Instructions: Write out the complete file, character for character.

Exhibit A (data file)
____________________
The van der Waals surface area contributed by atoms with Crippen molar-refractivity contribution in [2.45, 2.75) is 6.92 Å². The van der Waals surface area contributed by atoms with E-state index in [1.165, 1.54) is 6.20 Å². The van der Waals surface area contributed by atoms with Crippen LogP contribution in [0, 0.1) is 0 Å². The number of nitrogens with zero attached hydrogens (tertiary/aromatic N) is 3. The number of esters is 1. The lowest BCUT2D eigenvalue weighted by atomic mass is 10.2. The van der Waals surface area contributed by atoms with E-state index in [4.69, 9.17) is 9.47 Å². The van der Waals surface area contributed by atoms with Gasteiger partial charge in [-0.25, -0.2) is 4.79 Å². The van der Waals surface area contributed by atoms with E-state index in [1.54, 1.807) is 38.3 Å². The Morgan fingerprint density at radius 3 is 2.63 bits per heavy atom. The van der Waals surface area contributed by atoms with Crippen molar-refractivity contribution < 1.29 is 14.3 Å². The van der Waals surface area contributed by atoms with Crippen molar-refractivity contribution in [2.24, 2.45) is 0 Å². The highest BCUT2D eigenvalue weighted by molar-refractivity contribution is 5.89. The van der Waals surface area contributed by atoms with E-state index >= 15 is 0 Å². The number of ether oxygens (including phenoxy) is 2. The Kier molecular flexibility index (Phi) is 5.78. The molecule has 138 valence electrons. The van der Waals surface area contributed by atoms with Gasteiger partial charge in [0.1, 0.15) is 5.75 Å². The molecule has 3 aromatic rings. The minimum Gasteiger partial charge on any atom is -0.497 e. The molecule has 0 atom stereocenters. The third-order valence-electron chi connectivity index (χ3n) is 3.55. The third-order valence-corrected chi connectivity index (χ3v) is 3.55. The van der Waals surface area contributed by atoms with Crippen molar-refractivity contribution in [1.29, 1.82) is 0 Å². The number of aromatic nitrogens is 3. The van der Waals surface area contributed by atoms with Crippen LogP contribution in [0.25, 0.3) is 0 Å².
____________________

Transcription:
The van der Waals surface area contributed by atoms with Crippen molar-refractivity contribution in [2.45, 2.75) is 6.92 Å². The van der Waals surface area contributed by atoms with E-state index in [1.165, 1.54) is 6.20 Å². The van der Waals surface area contributed by atoms with Crippen LogP contribution in [0, 0.1) is 0 Å². The number of nitrogens with zero attached hydrogens (tertiary/aromatic N) is 3. The number of esters is 1. The lowest BCUT2D eigenvalue weighted by atomic mass is 10.2. The van der Waals surface area contributed by atoms with E-state index in [4.69, 9.17) is 9.47 Å². The van der Waals surface area contributed by atoms with Gasteiger partial charge in [-0.25, -0.2) is 4.79 Å². The van der Waals surface area contributed by atoms with E-state index in [1.54, 1.807) is 38.3 Å². The Morgan fingerprint density at radius 3 is 2.63 bits per heavy atom. The van der Waals surface area contributed by atoms with Crippen molar-refractivity contribution < 1.29 is 14.3 Å². The van der Waals surface area contributed by atoms with Crippen molar-refractivity contribution in [2.24, 2.45) is 0 Å². The highest BCUT2D eigenvalue weighted by molar-refractivity contribution is 5.89. The van der Waals surface area contributed by atoms with E-state index >= 15 is 0 Å². The number of ether oxygens (including phenoxy) is 2. The Kier molecular flexibility index (Phi) is 5.78. The molecule has 138 valence electrons. The van der Waals surface area contributed by atoms with Gasteiger partial charge in [0.1, 0.15) is 5.75 Å². The molecule has 3 aromatic rings. The minimum Gasteiger partial charge on any atom is -0.497 e. The molecule has 0 atom stereocenters. The third-order valence-electron chi connectivity index (χ3n) is 3.55. The third-order valence-corrected chi connectivity index (χ3v) is 3.55. The van der Waals surface area contributed by atoms with Crippen molar-refractivity contribution in [1.29, 1.82) is 0 Å². The number of aromatic nitrogens is 3. The van der Waals surface area contributed by atoms with Crippen LogP contribution in [0.25, 0.3) is 0 Å².